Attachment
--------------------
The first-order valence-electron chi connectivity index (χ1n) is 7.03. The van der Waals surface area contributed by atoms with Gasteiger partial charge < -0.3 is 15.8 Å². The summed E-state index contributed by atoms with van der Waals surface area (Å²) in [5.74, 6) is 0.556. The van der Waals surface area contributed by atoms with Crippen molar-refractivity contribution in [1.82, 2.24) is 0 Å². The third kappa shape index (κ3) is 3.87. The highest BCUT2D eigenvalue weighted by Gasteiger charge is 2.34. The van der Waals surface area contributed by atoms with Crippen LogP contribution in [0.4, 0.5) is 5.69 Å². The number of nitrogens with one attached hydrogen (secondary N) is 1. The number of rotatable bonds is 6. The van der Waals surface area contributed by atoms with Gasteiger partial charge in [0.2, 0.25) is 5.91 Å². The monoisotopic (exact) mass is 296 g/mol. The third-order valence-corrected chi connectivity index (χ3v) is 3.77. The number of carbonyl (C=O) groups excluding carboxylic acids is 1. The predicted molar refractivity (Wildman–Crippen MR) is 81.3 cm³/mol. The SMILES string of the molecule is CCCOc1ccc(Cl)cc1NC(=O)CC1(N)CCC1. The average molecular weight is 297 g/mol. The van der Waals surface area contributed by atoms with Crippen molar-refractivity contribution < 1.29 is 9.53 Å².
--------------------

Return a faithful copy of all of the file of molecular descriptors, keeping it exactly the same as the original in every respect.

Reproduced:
The first-order valence-electron chi connectivity index (χ1n) is 7.03. The van der Waals surface area contributed by atoms with Gasteiger partial charge < -0.3 is 15.8 Å². The summed E-state index contributed by atoms with van der Waals surface area (Å²) in [5.74, 6) is 0.556. The van der Waals surface area contributed by atoms with Crippen molar-refractivity contribution in [1.82, 2.24) is 0 Å². The third kappa shape index (κ3) is 3.87. The highest BCUT2D eigenvalue weighted by Gasteiger charge is 2.34. The van der Waals surface area contributed by atoms with Crippen LogP contribution in [0.4, 0.5) is 5.69 Å². The number of nitrogens with one attached hydrogen (secondary N) is 1. The number of rotatable bonds is 6. The van der Waals surface area contributed by atoms with Gasteiger partial charge in [0.2, 0.25) is 5.91 Å². The monoisotopic (exact) mass is 296 g/mol. The third-order valence-corrected chi connectivity index (χ3v) is 3.77. The number of carbonyl (C=O) groups excluding carboxylic acids is 1. The predicted molar refractivity (Wildman–Crippen MR) is 81.3 cm³/mol. The SMILES string of the molecule is CCCOc1ccc(Cl)cc1NC(=O)CC1(N)CCC1. The average molecular weight is 297 g/mol. The van der Waals surface area contributed by atoms with Crippen molar-refractivity contribution < 1.29 is 9.53 Å².